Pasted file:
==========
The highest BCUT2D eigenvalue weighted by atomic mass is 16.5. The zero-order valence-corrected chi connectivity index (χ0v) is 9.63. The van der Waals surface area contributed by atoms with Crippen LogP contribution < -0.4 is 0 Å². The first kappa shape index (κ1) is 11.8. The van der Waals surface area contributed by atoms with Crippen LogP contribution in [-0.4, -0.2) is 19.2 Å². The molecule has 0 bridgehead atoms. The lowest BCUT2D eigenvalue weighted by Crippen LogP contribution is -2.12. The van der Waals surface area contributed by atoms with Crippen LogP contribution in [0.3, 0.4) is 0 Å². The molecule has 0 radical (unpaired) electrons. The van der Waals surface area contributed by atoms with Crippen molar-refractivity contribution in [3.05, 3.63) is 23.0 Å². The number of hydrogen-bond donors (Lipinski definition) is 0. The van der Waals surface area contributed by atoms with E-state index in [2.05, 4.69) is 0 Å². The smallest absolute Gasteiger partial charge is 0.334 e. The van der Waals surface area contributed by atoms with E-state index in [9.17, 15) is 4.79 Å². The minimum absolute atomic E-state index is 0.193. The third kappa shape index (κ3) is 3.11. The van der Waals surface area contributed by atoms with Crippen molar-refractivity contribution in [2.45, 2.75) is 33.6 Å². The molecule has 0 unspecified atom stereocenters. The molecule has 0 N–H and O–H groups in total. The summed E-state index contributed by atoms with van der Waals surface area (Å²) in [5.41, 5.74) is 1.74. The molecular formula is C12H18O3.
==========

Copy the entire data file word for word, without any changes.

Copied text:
The highest BCUT2D eigenvalue weighted by atomic mass is 16.5. The zero-order valence-corrected chi connectivity index (χ0v) is 9.63. The van der Waals surface area contributed by atoms with Crippen LogP contribution < -0.4 is 0 Å². The first kappa shape index (κ1) is 11.8. The van der Waals surface area contributed by atoms with Crippen LogP contribution in [-0.4, -0.2) is 19.2 Å². The molecule has 0 bridgehead atoms. The lowest BCUT2D eigenvalue weighted by Crippen LogP contribution is -2.12. The van der Waals surface area contributed by atoms with Crippen LogP contribution in [0.3, 0.4) is 0 Å². The molecule has 0 radical (unpaired) electrons. The van der Waals surface area contributed by atoms with Crippen molar-refractivity contribution in [3.05, 3.63) is 23.0 Å². The number of hydrogen-bond donors (Lipinski definition) is 0. The van der Waals surface area contributed by atoms with E-state index in [2.05, 4.69) is 0 Å². The smallest absolute Gasteiger partial charge is 0.334 e. The van der Waals surface area contributed by atoms with E-state index in [9.17, 15) is 4.79 Å². The minimum absolute atomic E-state index is 0.193. The third kappa shape index (κ3) is 3.11. The van der Waals surface area contributed by atoms with Crippen molar-refractivity contribution in [2.45, 2.75) is 33.6 Å². The molecule has 0 unspecified atom stereocenters. The molecule has 0 N–H and O–H groups in total. The summed E-state index contributed by atoms with van der Waals surface area (Å²) in [5.41, 5.74) is 1.74. The molecular formula is C12H18O3.